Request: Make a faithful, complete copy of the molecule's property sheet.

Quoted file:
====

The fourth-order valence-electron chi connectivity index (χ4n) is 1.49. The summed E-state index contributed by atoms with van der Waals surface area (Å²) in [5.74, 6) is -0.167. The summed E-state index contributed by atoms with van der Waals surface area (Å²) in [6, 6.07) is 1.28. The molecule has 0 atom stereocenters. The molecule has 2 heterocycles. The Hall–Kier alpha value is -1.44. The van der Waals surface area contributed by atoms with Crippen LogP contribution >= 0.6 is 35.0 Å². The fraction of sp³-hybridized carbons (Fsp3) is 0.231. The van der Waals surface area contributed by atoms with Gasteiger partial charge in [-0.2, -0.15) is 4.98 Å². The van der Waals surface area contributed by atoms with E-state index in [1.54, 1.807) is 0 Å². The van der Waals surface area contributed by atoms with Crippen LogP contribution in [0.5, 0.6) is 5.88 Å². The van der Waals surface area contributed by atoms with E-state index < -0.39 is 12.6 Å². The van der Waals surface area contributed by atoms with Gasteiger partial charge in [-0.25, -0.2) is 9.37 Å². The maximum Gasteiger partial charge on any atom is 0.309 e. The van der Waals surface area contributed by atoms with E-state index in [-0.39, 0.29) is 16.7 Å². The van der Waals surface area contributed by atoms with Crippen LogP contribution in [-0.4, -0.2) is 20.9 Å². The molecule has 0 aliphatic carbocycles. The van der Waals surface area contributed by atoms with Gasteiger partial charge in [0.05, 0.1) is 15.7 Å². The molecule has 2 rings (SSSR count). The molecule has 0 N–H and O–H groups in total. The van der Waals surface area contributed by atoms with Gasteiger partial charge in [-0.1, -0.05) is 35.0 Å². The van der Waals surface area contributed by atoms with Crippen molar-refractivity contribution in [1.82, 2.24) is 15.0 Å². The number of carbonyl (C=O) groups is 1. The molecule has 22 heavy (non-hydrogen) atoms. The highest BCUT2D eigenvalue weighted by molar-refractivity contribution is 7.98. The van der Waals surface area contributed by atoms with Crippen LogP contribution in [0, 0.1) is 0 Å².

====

The fourth-order valence-electron chi connectivity index (χ4n) is 1.49. The summed E-state index contributed by atoms with van der Waals surface area (Å²) in [5.74, 6) is -0.167. The summed E-state index contributed by atoms with van der Waals surface area (Å²) in [6, 6.07) is 1.28. The molecule has 0 atom stereocenters. The molecule has 2 heterocycles. The Hall–Kier alpha value is -1.44. The van der Waals surface area contributed by atoms with Crippen LogP contribution >= 0.6 is 35.0 Å². The fraction of sp³-hybridized carbons (Fsp3) is 0.231. The van der Waals surface area contributed by atoms with Gasteiger partial charge in [-0.2, -0.15) is 4.98 Å². The van der Waals surface area contributed by atoms with E-state index in [1.54, 1.807) is 0 Å². The van der Waals surface area contributed by atoms with Crippen LogP contribution in [0.5, 0.6) is 5.88 Å². The van der Waals surface area contributed by atoms with E-state index < -0.39 is 12.6 Å². The van der Waals surface area contributed by atoms with Gasteiger partial charge in [-0.25, -0.2) is 9.37 Å². The maximum Gasteiger partial charge on any atom is 0.309 e. The van der Waals surface area contributed by atoms with E-state index in [-0.39, 0.29) is 16.7 Å². The van der Waals surface area contributed by atoms with Crippen LogP contribution in [-0.4, -0.2) is 20.9 Å². The molecule has 0 aliphatic carbocycles. The van der Waals surface area contributed by atoms with Gasteiger partial charge in [0.05, 0.1) is 15.7 Å². The molecule has 2 rings (SSSR count). The molecule has 0 N–H and O–H groups in total. The van der Waals surface area contributed by atoms with Gasteiger partial charge in [-0.1, -0.05) is 35.0 Å². The van der Waals surface area contributed by atoms with Crippen molar-refractivity contribution in [1.82, 2.24) is 15.0 Å². The number of carbonyl (C=O) groups is 1. The molecule has 22 heavy (non-hydrogen) atoms. The highest BCUT2D eigenvalue weighted by molar-refractivity contribution is 7.98. The van der Waals surface area contributed by atoms with Crippen LogP contribution in [0, 0.1) is 0 Å².